Budden first highlighted the animated discussion about the future of the global economy during 2017 that failed to adequately recognise what he termed the tremendous synchronised strength that has emerged in the global economy.
He said that the strengths were somewhat cloaked by discussion around whether or not the US economy is going to turn less positive at some stage and there was clearly considerable anxiety over market valuations, of US stocks in particular.
“As we then turned to 2018,” he noted, “that has come home to roost with a meaningful correction, and there appears expectation that this is going to be the pattern that we will see as we move through 2018 and beyond.” In particular, he said, this inevitably focuses attention on the technology stocks, which have had a tremendous run, and which continue to draw a lot of attention with their results and their valuations.
Global growth, global returns
The backdrop, Budden explained, is tremendously strong investment results around the globe, but most particularly from the US. He highlighted the S&P 500’s performance over 18 months, up 44% from late June 2016 to January 26 and then down 8% from then until February 5.
He noted that had he shown the indices since the pits of the global financial crisis it would show markets up about 300% in the past decade and as he said, “pretty much a straight line”.
He explained that since the February 5 levels markets had recovered solidly. “There is expectation that this is going to be a pattern that we see more of this year, and then over the next few years,” he reported. “Why? Anxiety over valuations is going to remain and there will be continued anxiety about the US economy. And certainly, anxieties about inflation are starting to emerge.”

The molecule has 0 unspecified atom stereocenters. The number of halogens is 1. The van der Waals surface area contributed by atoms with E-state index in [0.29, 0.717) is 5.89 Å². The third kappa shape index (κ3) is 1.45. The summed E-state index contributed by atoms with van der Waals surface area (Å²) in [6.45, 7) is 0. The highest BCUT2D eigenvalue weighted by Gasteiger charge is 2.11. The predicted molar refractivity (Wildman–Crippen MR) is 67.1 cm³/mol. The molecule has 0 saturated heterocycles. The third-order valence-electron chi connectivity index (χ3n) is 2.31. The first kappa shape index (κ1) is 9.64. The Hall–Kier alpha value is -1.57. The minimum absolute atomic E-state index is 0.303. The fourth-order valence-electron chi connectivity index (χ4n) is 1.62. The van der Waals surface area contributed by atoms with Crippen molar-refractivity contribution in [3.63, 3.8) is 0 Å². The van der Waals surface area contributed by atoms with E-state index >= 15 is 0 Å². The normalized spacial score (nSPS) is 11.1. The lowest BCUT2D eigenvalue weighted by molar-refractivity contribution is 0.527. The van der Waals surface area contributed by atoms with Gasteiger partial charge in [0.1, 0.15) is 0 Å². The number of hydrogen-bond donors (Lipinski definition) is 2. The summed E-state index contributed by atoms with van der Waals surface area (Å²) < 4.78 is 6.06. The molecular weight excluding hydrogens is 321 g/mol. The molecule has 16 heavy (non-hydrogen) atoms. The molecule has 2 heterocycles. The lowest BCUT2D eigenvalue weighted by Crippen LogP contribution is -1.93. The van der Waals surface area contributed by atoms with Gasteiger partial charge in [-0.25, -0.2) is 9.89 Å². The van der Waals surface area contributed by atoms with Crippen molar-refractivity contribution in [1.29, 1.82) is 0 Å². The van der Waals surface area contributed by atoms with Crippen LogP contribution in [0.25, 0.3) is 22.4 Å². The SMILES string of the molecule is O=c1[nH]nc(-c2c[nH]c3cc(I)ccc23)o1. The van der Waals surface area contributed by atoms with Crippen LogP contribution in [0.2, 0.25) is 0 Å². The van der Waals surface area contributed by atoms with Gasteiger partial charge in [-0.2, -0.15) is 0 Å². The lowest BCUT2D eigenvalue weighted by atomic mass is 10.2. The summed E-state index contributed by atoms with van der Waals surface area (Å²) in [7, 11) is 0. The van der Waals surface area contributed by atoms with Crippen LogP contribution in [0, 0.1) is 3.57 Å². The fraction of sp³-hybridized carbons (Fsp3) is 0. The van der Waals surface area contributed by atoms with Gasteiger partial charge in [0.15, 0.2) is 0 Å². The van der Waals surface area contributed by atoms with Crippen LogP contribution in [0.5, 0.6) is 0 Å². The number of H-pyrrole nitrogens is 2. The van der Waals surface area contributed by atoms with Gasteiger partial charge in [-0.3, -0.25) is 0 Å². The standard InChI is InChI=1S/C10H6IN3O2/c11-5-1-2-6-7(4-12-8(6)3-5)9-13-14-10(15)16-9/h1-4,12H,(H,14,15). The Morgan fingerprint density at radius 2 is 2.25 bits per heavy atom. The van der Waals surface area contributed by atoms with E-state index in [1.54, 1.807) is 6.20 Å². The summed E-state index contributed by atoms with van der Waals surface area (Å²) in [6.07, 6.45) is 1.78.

The end of tech volatility?
He also noted that volatility would normally be led by tech stocks, as was the case in 1999-2002 and again during the GFC. But that has not yet happened during this phase of the markets during the past decade since the GFC.
The lack of volatility in general and of the tech stocks in particular has been predicated by strong macro factors, including the widespread central bank sponsored QE.
“The result is that tech sector volatility has more closely mirrored low volatility sectors such as consumer staples and utilities,” he explained.
“Investors have struggled to understand exactly what this means. Does it mean euphoric optimism around the tech stocks? Is it complacency? Is it valuations getting really out of control? Or is it actually some form of tech bubble?”
He then analysed the reasons for this low volatility. He explained that no longer is technology dramatically disconnected from the underlying fundamentals of profit.
Profits booming, cash growing
“What we have seen over the last decade is the emergence of a very different pattern where tech is taking a growing share of profits with the overall market, but that is completely in line with the proportion of market capitalisation, demonstrating that while the valuations may have gone up in technology those are not disproportionate when considered alongside profitability.”
He also highlighted the large volumes of cash on tech companies’ balance sheets. In the dotcom era investors were bidding up stocks of many companies that were not real businesses but nowadays the tech sector generally has strong balance sheets with plenty of cash. “Stronger balance sheets of the tech companies are testament to the underlying strength of their business models,” he concluded.
A new world of tech supremacy
He then referred to leading tech giants such as Apple, Amazon, Alphabet and Facebook, noting that in the past five years net income is up around 64% and sales have more than doubled.
“Tech businesses that have withstood tough competition may be better positioned over the longer term,” he stated. “Despite the fact that these companies have to invest so much in improving their technology, and capabilities, a lot of that revenue worth has fallen straight through to the bottom line. Balance sheets are strong, sales growth is strong. Business models are real.”
Budden closed by highlighting that eight of the world’s top ten companies by market valuation are idea-driven innovators, whereas in 1997 the only tech companies represented were Microsoft and NTT. And six of today’s top 10 were not even in the top 10 in 2007.